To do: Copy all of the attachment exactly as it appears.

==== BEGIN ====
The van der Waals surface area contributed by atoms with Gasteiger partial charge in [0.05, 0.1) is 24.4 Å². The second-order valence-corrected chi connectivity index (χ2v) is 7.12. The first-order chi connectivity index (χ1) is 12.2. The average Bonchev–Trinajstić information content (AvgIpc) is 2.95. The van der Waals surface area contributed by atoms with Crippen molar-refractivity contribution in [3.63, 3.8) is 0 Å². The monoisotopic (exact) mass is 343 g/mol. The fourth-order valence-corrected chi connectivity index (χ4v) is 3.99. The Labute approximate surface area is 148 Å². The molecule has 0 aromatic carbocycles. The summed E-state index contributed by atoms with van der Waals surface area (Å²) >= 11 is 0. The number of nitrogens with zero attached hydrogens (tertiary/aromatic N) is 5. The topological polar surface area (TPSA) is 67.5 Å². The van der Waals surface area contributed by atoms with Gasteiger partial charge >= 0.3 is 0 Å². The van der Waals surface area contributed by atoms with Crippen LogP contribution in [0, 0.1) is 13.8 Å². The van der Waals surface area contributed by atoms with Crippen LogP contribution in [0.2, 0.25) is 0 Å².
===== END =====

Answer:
The van der Waals surface area contributed by atoms with Gasteiger partial charge in [0.05, 0.1) is 24.4 Å². The second-order valence-corrected chi connectivity index (χ2v) is 7.12. The first-order chi connectivity index (χ1) is 12.2. The average Bonchev–Trinajstić information content (AvgIpc) is 2.95. The van der Waals surface area contributed by atoms with Crippen molar-refractivity contribution in [3.63, 3.8) is 0 Å². The monoisotopic (exact) mass is 343 g/mol. The fourth-order valence-corrected chi connectivity index (χ4v) is 3.99. The Labute approximate surface area is 148 Å². The molecule has 0 aromatic carbocycles. The summed E-state index contributed by atoms with van der Waals surface area (Å²) >= 11 is 0. The number of nitrogens with zero attached hydrogens (tertiary/aromatic N) is 5. The topological polar surface area (TPSA) is 67.5 Å². The van der Waals surface area contributed by atoms with Gasteiger partial charge >= 0.3 is 0 Å². The van der Waals surface area contributed by atoms with Crippen LogP contribution in [0, 0.1) is 13.8 Å². The van der Waals surface area contributed by atoms with Crippen LogP contribution in [0.2, 0.25) is 0 Å².